Tuesday, July 17, 2012


Daddy, daddy.

My daughter greets me at the door with a wiffle ball cradled in both hands.  My son follows closely with his fingers wrapped around the thin plastic stem below the fat end of a bat.  My wife slips past and kisses me on the cheek as she makes a beeline towards the garage to run errands.  I persuade the kids to follow up the stairs so I can change my rounding clothes for more comfortable shorts.  It's a sunny Saturday morning and the air is still cool.

I clip my pager onto my pants, and curl the blue tooth around my ear.  We rush out the door, and my son and daughter fight over the bat.  They have no interest in the hollow white sphere with the three air holes at the top.  I wait for a moment before intervening.  As I am about to jump between them my pager starts to buzz.

I sit down on the deck and dial the the number to the ICU hesitantly.  I lean on my left hand as my right clenches the ball.  A nurse answers the phone.  After my visit a few hours ago, the patient's blood pressure started to drop and the temperature rise.  I bark a few orders before being interrupted by call waiting and my vibrating pager simultaneously.

I click the call waiting and watch my children.  My daughter has dropped the bat and is now digging in the dirt with a child size trow.  My son has turned on the hose and is sloppily watering the plants.  The pulmonologist is worried.  The lactic acid is elevated and they are about to intubate.  We agree that I should call the cardiologist.  I leave a message with the answering service and dial the ignored number from my pager.

The patient's daughter is frantic.  Her fear and anger are evident in the vibrations of her voice as I strain to hear over my son who is yelling past the fence to the next door neighbor.  I pin the ball under my hand and push downward with increasing power as it rolls forward to escape the compressive force.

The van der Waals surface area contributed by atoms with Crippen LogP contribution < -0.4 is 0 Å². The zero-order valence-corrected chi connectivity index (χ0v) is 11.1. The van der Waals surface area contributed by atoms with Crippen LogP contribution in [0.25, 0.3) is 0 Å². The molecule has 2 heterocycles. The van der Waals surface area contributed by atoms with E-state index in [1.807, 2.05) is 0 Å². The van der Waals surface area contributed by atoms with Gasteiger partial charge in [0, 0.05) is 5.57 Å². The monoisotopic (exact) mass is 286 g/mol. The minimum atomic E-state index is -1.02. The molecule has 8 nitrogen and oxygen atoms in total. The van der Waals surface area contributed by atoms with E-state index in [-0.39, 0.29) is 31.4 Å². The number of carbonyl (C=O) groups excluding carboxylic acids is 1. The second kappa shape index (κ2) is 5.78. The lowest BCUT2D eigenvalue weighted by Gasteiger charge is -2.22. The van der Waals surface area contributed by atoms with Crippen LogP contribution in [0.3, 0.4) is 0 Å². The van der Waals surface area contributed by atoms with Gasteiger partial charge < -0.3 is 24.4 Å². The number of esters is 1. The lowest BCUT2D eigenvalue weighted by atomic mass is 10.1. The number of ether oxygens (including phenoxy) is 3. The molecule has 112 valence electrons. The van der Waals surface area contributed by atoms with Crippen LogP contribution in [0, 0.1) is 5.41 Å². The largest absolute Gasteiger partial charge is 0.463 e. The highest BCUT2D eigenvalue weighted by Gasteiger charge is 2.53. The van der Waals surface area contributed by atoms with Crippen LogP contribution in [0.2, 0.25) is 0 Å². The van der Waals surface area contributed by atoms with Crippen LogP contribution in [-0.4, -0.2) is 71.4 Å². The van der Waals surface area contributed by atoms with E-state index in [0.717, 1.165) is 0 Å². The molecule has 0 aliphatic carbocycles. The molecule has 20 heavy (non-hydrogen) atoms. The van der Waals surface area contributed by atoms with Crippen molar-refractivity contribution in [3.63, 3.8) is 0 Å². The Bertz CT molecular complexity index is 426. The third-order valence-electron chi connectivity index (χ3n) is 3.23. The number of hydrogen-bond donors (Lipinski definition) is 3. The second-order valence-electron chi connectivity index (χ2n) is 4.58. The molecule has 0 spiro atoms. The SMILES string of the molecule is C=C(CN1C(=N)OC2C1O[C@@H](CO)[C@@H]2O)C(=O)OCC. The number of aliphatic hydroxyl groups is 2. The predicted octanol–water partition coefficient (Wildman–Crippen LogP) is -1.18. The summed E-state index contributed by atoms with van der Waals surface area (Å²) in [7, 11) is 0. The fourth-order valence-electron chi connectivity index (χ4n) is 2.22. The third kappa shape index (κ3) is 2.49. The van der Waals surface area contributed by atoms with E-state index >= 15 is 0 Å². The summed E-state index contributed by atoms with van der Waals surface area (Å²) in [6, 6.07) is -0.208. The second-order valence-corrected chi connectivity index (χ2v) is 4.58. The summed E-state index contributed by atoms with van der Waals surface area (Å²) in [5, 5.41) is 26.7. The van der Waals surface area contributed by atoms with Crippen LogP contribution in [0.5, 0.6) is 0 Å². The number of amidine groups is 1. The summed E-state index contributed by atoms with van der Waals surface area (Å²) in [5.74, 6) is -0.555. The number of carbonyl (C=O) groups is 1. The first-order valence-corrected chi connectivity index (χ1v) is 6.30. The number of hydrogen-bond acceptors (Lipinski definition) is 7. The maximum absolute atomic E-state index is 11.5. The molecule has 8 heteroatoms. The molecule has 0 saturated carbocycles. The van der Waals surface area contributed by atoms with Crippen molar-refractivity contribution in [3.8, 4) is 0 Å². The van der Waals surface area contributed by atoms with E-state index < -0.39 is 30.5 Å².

We talk about end of life wishes.  We talk of signs and symptoms, probabilities and prognosis.  The out come is too unclear at the moment.  I click over and leave her waiting as I answer the call back from the cardiologist.  He's in the building and will be in the ICU shortly.  They might need to open up the cath lab.

The sweat drips down my brow as the sun rises and the temperature creeps higher.  My son and daughter are crouched in the corner.  I can't see the extent of their mischief.  The ball has picked up dirt from the deck, and is taking on a  brownish black hue.  I throw it against the floor violently, and catch it as it comes racing  towards me.  The patient's daughter has surrendered the phone to the nurse.  The pressure is stabilizing but the sats are starting to drop despite intubation.  The X-Ray tech is on  the way from radiology. 

The nurse then gives the phone to the patient's son.  My daughter has snuck behind me and sticks her finger under my arm.  She laughs devilishly.  I pull back and stare at her malevolently.  I shoe her away with the ball glued to my hand like a a magnet stuck to metal.

The patient's son is despondent.  He wants to withdraw life support.  I ask if his sister is in agreement.  Again, I excuse myself to answer call waiting.

The cardiologist says that it's a no go. 

She's way too unstable.

I click back to the son.  Everyone is in agreement.  Seconds later, I give the nurse orders for a morphine drip.  The tube is removed.  My son is tugging at my arm.  I speak to him distractedly as I look helplessly towards the sky.

Hold on, I'm almost done!

The nurse reports that the monitor has flat lined.  I speak soothingly to the daughter.  My son is becoming more persistent.  He is really pulling on my arm now.

Dad!  Dad!

I hang up the phone and explode in his direction.

What's so important?

I'm frustrated and sweaty, sad and emotionally worn out.  My child becomes sheepish while his sister joins him on the deck.  He won't look me in the eyes. He speaks quietly, almost in a whisper.

Your bleeding!

The wiffle ball has torn open at the seems, and my finger is stuck on the inside.   A trickle of blood stains the pristine white edges.

I look at the precious angelic faces in front of me.

It's been an hour and a half, and I haven't noticed that the temperature has risen to a hundred.  I only now see that my daughter's face is smeared with dirt instead of sunscreen.

It's another Saturday,

and once again I've ignored my children.


AfternoonNapper said...

di·chot·o·my   [dahy-kot-uh-mee]
noun, plural di·chot·o·mies.

1. division into two parts, kinds, etc.; subdivision into halves or pairs.

2. division into two mutually exclusive, opposed, or contradictory groups: a dichotomy between thought and action.

Lynda Halliger Otvos (Lynda M O) said...

The cognitive dissonance with which you live must tear you apart on a daily basis. Yet, i would give a lot to have you as my PCP. Thanks for all you do.

Anonymous said...

very powerfull Harry Chapin was right